Not a datatype

As shown in figure 1, the implementation that the SQL Server team made of JSON is not a datatype like they did a couple of years ago when they implemented XML. And this is a good thing for a couple of reason.

First, if you already started storing JSON in varchar columns in your databases, you are ready to move on to the next step.

Also, we won’t have to wait for updates of development tools like ADO.Net and Entity Framework to benefit from JSON. So if your queries run on a SQL Server 2016, you can start using JSON without any kind of data conversion.

Figure 1: JSON is not a SQL data type

Testing some queries

To start testing the JSON parser, we need a string. I used the string found on Wikipedia which I have expanded a bit to demonstrate some more features. Because, no special datatype is required, you can use varchar/nvarchar variable like this:

SET @json = '{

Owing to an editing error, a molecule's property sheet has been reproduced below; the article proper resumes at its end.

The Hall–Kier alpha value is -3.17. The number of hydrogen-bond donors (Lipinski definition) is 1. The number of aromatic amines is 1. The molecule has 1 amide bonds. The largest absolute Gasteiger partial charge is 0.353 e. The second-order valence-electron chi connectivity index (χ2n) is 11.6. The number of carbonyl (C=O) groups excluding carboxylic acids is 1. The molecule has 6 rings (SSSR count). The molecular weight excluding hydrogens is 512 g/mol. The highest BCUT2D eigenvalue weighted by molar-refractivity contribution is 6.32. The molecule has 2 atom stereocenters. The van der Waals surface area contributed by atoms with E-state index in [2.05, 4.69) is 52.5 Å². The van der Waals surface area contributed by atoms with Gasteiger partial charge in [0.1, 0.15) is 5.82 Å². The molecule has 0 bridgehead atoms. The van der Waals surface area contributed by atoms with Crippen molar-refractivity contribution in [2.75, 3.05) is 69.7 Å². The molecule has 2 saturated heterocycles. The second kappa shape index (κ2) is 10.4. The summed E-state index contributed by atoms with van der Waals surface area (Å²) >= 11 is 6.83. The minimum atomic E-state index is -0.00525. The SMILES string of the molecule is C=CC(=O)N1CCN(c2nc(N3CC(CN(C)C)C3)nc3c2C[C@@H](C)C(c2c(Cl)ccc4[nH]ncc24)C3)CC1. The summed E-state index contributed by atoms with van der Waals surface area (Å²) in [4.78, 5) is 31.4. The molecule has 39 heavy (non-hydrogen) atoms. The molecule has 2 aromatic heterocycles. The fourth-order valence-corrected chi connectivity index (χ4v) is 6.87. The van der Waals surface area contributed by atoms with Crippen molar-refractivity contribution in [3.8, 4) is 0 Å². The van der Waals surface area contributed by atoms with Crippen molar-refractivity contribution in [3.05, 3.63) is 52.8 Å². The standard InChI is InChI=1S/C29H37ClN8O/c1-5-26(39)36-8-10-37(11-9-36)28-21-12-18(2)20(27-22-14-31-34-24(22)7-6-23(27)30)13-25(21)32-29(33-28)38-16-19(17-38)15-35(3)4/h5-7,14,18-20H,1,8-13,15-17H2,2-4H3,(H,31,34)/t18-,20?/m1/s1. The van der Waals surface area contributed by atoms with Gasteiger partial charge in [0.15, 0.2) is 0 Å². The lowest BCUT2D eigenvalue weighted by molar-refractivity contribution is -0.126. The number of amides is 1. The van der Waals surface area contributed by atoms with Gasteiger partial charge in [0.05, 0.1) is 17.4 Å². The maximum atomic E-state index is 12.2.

"firstName": "John",
  "lastName": "Smith",
  "isAlive": true,
  "age": 25,
  "address": {
    "streetAddress": "21 2nd Street",
    "city": "New York",
    "state": "NY",
    "postalCode": "10021-3100"
  "phoneNumbers": [
      "type": "home",
      "number": "212 555-1234"
      "type": "office",
      "number": "646 555-4567"
      "type": "mobile",
      "number": "123 456-7890"
  "children": ["Joe","Jack","Willam","Averell"],
  "spouse": null

Now that we have that string, the first thing is to validate if the parser can do its job on it. It is very easy because we have a function to test it:


That function will return 1 if the string is a valid JSON string. Otherwise, 0 is returned.


The first method to parse a JSON string will return the value from a path. The JSON_VALUE returns a scalar value (of type varchar or nvarchar). It is useful to return a single value. Here are some examples (don’t forget that the path is case-sensitive):

SELECT JSON_VALUE(@json, '$.firstName') AS FirstName
, JSON_VALUE(@json, '$.address.city') AS City
, JSON_VALUE(@json, '$.children[0]') AS FirstChild
, JSON_VALUE(@json, '$.phoneNumbers[0].number') AS FirstPhoneNumberThis will give you these results shown in figure 2.

Figure 2: Results of the previous query:


The previous query works well with scalar values. But if you try the following query, the results will be NULL.